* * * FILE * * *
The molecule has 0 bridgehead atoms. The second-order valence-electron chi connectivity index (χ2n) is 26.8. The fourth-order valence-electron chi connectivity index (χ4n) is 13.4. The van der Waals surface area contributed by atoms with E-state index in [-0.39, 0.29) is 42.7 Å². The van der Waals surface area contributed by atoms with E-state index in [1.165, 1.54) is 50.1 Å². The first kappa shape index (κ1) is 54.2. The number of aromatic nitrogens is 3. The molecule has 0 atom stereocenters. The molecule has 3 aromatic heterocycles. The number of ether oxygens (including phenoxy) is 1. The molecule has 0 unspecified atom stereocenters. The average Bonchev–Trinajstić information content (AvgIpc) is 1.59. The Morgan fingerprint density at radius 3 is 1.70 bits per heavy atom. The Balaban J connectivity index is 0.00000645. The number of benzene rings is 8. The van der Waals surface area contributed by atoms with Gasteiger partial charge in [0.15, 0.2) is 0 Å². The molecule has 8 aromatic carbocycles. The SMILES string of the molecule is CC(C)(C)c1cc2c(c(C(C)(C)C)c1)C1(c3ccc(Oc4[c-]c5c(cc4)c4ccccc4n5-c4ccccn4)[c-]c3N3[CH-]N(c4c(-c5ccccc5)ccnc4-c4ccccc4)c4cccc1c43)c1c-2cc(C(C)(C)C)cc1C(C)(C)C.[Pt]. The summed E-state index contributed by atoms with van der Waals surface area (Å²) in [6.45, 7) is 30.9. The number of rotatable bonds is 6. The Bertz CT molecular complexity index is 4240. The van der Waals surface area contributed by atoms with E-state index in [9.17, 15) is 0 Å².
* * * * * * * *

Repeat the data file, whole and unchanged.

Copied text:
The molecule has 0 bridgehead atoms. The second-order valence-electron chi connectivity index (χ2n) is 26.8. The fourth-order valence-electron chi connectivity index (χ4n) is 13.4. The van der Waals surface area contributed by atoms with E-state index in [-0.39, 0.29) is 42.7 Å². The van der Waals surface area contributed by atoms with E-state index in [1.165, 1.54) is 50.1 Å². The first kappa shape index (κ1) is 54.2. The number of aromatic nitrogens is 3. The molecule has 0 atom stereocenters. The molecule has 3 aromatic heterocycles. The number of ether oxygens (including phenoxy) is 1. The molecule has 0 unspecified atom stereocenters. The average Bonchev–Trinajstić information content (AvgIpc) is 1.59. The Morgan fingerprint density at radius 3 is 1.70 bits per heavy atom. The Balaban J connectivity index is 0.00000645. The number of benzene rings is 8. The van der Waals surface area contributed by atoms with Gasteiger partial charge in [0.15, 0.2) is 0 Å². The molecule has 8 aromatic carbocycles. The SMILES string of the molecule is CC(C)(C)c1cc2c(c(C(C)(C)C)c1)C1(c3ccc(Oc4[c-]c5c(cc4)c4ccccc4n5-c4ccccn4)[c-]c3N3[CH-]N(c4c(-c5ccccc5)ccnc4-c4ccccc4)c4cccc1c43)c1c-2cc(C(C)(C)C)cc1C(C)(C)C.[Pt]. The summed E-state index contributed by atoms with van der Waals surface area (Å²) in [6.45, 7) is 30.9. The number of rotatable bonds is 6. The Bertz CT molecular complexity index is 4240. The van der Waals surface area contributed by atoms with E-state index in [9.17, 15) is 0 Å².